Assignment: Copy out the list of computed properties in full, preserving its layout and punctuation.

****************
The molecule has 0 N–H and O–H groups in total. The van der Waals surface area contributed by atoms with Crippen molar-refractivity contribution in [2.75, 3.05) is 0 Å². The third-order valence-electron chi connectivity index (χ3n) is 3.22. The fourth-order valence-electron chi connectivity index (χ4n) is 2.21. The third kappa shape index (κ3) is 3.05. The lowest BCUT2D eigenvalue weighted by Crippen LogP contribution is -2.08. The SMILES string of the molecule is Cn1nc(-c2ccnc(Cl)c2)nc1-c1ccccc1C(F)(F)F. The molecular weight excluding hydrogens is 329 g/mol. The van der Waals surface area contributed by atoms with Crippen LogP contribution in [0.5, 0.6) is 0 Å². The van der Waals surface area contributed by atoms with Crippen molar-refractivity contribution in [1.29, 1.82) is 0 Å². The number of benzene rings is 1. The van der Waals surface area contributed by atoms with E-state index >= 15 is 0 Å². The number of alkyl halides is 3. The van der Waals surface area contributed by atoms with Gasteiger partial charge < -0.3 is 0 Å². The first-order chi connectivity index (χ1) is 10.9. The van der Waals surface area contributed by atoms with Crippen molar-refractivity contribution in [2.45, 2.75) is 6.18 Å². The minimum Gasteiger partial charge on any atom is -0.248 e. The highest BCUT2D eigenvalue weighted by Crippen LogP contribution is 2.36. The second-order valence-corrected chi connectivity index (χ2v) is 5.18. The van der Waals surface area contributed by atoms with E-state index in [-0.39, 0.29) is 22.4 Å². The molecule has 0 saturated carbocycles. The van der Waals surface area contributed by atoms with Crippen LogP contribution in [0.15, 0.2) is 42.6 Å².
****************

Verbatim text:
The molecule has 0 N–H and O–H groups in total. The van der Waals surface area contributed by atoms with Crippen molar-refractivity contribution in [2.75, 3.05) is 0 Å². The third-order valence-electron chi connectivity index (χ3n) is 3.22. The fourth-order valence-electron chi connectivity index (χ4n) is 2.21. The third kappa shape index (κ3) is 3.05. The lowest BCUT2D eigenvalue weighted by Crippen LogP contribution is -2.08. The SMILES string of the molecule is Cn1nc(-c2ccnc(Cl)c2)nc1-c1ccccc1C(F)(F)F. The molecular weight excluding hydrogens is 329 g/mol. The van der Waals surface area contributed by atoms with Crippen LogP contribution in [0.5, 0.6) is 0 Å². The van der Waals surface area contributed by atoms with Crippen molar-refractivity contribution in [1.29, 1.82) is 0 Å². The number of benzene rings is 1. The van der Waals surface area contributed by atoms with E-state index >= 15 is 0 Å². The number of alkyl halides is 3. The van der Waals surface area contributed by atoms with Gasteiger partial charge < -0.3 is 0 Å². The first-order chi connectivity index (χ1) is 10.9. The van der Waals surface area contributed by atoms with Crippen molar-refractivity contribution in [2.45, 2.75) is 6.18 Å². The minimum Gasteiger partial charge on any atom is -0.248 e. The highest BCUT2D eigenvalue weighted by Crippen LogP contribution is 2.36. The second-order valence-corrected chi connectivity index (χ2v) is 5.18. The van der Waals surface area contributed by atoms with E-state index in [-0.39, 0.29) is 22.4 Å². The molecule has 0 saturated carbocycles. The van der Waals surface area contributed by atoms with Crippen LogP contribution in [0.15, 0.2) is 42.6 Å².